A Ukrainian grocer in South Carolina offers immigrants a taste of solace amid growing uncertainty

Customers make hours-long pilgrimages from as far away as Atlanta to find the pierogi, khachapuri, Romanian mititei and Ukrainian borshch they miss from their childhood.

“Many times I hear, ‘Oh my gosh, I remember my mom cooking this,’ ” says co-owner Maka Aptsiauri. “You cannot get a better compliment than that.”

Aptsiauri, who is from Georgia, and her husband, Aleksandr Pavlichenko, a Ukrainian immigrant, are proud to offer this solace for their community. But as the war continues in Ukraine, they are not sure if they will be able to keep providing imported goods for the immigrants who drive hours for a little piece of home. They don’t know if they will see all of their family again.

“It’s going to be very sad if we won’t be able to continue to bring all this stuff in our store from Ukraine,” Aptsiauri says.

Pavlichenko, 49, wakes every day at 6 am and calls family members in Ukraine to see if they are still alive. For the time being, his cousins, aunts and uncles are safe. He and Aptsiauri, 47, then go out for coffee before heading to the store, where they hope things will get busy enough to keep their minds off the war ravaging Pavlichenko’s homeland.

Since Russia invaded Ukraine, “it’s the busiest week in the history of the cafeteria,” says Aptsiauri. “It’s so sad that our business grows because of this terrible situation.”

Across the street in the vast parking lot of what used to be a Piggly Wiggly grocery store, several wooden pallets await the arrival of tons of goods and medical supplies that will be shipped to Ukraine.

Shortly after the invasion, the store posted a message on Facebook calling for donations. The response was overwhelming. Boxes of Goldfish, tuna, wool socks, Nutella and oats are scattered throughout the cafe. Local churches, pharmacies and grocery stores have chipped in.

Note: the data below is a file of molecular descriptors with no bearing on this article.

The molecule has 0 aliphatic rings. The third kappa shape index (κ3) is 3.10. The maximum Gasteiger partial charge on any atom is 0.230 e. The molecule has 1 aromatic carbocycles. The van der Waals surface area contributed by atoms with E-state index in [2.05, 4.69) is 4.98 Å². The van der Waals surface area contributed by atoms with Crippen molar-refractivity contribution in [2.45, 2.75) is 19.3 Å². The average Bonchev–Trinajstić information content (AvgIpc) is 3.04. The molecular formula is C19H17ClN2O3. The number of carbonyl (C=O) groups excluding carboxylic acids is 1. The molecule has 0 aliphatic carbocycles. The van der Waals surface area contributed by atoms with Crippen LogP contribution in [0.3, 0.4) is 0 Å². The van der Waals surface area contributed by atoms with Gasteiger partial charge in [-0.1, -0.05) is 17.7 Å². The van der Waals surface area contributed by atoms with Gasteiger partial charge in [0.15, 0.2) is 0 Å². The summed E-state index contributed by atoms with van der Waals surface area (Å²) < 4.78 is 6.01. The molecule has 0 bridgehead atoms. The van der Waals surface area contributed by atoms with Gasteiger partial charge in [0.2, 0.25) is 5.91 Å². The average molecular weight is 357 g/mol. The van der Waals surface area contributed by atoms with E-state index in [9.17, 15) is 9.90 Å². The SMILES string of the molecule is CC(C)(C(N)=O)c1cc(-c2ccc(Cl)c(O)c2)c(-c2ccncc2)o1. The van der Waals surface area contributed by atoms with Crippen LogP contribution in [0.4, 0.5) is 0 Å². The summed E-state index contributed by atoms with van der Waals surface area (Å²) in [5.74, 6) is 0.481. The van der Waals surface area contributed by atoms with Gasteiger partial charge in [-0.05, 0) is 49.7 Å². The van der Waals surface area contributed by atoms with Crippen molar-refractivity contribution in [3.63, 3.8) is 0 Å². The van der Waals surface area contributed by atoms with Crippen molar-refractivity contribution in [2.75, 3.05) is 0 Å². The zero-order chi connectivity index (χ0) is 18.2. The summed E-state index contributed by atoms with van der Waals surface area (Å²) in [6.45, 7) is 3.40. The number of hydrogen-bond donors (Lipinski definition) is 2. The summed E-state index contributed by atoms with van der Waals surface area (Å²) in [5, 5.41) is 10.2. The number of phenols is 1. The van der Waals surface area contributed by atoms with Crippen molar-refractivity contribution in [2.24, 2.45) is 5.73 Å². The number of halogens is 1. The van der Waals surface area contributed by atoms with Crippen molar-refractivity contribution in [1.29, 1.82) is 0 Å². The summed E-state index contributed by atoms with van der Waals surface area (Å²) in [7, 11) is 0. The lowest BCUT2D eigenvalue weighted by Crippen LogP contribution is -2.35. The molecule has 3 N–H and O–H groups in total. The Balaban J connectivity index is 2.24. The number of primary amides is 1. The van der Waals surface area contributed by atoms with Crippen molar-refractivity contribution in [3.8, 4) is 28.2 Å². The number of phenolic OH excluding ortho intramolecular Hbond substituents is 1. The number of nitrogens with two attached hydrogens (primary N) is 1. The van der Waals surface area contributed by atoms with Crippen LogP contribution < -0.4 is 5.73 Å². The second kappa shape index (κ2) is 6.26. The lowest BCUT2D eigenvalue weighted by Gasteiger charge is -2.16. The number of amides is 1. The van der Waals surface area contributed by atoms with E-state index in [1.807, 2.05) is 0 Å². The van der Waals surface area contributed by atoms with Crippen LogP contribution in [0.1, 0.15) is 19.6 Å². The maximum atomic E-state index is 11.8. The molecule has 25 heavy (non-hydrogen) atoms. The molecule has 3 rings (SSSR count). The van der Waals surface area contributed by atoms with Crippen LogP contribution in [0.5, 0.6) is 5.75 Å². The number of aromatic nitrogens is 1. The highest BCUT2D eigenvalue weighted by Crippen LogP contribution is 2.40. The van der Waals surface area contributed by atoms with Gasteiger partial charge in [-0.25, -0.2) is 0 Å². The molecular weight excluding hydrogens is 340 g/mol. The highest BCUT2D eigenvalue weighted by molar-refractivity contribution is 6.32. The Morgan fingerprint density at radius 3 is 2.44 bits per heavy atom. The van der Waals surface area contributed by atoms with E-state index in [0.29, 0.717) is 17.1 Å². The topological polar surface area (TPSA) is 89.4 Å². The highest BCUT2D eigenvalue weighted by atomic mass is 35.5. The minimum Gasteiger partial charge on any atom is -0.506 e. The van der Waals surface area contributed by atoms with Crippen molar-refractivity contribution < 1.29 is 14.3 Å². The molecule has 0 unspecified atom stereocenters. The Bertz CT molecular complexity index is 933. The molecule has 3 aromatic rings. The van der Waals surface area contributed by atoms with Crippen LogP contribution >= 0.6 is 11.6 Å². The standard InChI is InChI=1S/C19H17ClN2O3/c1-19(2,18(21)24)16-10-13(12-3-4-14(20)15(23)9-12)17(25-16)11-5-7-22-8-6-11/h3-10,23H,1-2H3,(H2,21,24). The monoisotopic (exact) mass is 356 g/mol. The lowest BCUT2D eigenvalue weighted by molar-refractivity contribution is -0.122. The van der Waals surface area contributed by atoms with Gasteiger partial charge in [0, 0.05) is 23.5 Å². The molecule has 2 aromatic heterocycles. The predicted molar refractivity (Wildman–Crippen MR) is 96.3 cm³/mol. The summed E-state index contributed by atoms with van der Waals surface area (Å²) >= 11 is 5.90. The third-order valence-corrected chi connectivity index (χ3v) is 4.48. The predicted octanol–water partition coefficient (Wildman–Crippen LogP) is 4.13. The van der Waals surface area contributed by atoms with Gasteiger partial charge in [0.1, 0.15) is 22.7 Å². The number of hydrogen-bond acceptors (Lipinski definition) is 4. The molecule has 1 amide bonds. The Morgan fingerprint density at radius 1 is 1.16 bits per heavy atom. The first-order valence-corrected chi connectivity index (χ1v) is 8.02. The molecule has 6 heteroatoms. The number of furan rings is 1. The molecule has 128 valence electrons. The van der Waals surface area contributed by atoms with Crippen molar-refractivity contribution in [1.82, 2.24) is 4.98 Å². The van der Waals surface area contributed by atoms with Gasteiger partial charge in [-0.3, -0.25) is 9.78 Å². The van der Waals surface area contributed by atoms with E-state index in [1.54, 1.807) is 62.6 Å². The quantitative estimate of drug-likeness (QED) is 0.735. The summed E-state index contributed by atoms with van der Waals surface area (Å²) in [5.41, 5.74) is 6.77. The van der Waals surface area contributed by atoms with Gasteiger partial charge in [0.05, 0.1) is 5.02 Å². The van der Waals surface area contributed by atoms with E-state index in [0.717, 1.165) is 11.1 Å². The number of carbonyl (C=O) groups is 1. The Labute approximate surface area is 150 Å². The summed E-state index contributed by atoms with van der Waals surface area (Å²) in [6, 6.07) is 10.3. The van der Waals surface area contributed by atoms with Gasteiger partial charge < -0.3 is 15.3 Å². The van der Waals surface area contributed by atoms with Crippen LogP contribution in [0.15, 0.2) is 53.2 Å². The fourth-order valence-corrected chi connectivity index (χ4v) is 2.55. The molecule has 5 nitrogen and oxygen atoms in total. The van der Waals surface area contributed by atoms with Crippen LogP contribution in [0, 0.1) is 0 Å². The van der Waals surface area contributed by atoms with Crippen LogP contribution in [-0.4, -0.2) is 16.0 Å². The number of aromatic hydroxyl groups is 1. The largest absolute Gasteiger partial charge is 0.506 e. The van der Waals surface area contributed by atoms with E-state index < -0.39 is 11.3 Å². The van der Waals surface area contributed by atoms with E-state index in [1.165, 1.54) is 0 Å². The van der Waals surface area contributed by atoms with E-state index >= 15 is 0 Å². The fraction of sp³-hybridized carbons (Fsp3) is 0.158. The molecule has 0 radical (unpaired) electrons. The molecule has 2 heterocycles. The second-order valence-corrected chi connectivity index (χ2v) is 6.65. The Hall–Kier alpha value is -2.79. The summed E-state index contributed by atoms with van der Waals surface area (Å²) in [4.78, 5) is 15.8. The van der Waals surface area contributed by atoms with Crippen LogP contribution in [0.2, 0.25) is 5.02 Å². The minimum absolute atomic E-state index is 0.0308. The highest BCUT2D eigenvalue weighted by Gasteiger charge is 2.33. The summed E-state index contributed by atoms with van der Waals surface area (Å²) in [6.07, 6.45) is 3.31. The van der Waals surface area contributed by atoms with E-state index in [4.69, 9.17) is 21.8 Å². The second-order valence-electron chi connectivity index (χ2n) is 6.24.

They have collected 18,000 pounds of supplies, enough to fill two-and-a-half 18-wheeler trucks.

Barry Baker, 77, says the invasion stirs memories of his childhood when the Hungarians revolted against Soviet rule in 1956. He heard about the supply drive from his granddaughter’s nanny and decided to help.

“My God, I mean, you look at the horrible things that are happening there in that nation,” says Baker, a lifelong Charleston resident. “There’s so much that we can do for them. And so I want to be helpful, because they’re being very brave.”

Other Americans such as Paul Tinkler, 68, show their support by shopping. “I have bought wine, candy and a couple of other things so far, but I only began shopping here basically when the war began, so I haven’t had a lot of opportunities,” he says.

Pavlichenko and Aptsiauri are grateful for the new business, but the added traffic isn’t enough to keep thoughts of the war from creeping in. They scroll social media. They try to stay calm and “take a little break from that because it just drives you crazy,” she says. But on the news they watch “all these people dying and children dying and [Russia] destroying those beautiful cities.”

The couple met in 2007 after Pavlichenko opened his first store in Charleston. They married in 2009. “I just found a way to get stuff for free,” Aptsiauri says. In between, Russia invaded Georgia. “I was here and my daughter was over there, so I know exactly how it feels to have loved ones in a war zone and you cannot really do anything about it.”

In 2019, they bought a bigger store and added a small cafe. Aptsiauri loves to cook. (She says she was once a contestant on cooking competition show in Georgia) He manages the store while she runs the kitchen. All of their employees are Russians, “great people,” says Aptsiauri.

Pavlichenko’s 74-year-old mother was on one of her annual Charleston visits when the invasion began and has been staying with the couple. But for now, they wait to hear the news from Chernigov and Kyiv, where Pavlichenko has uncles and younger cousins ​​who have stayed behind to protect the city. “We always ask them please, please just don’t lose contact with us, because …” Aptsiauri trails off.

The kitchen shuts down every day at 3 pm The store stays open until 8. They go home and turn on more news. “Always bad news,” says Aptsiauri. “They bombed this city. They bombed that city.”

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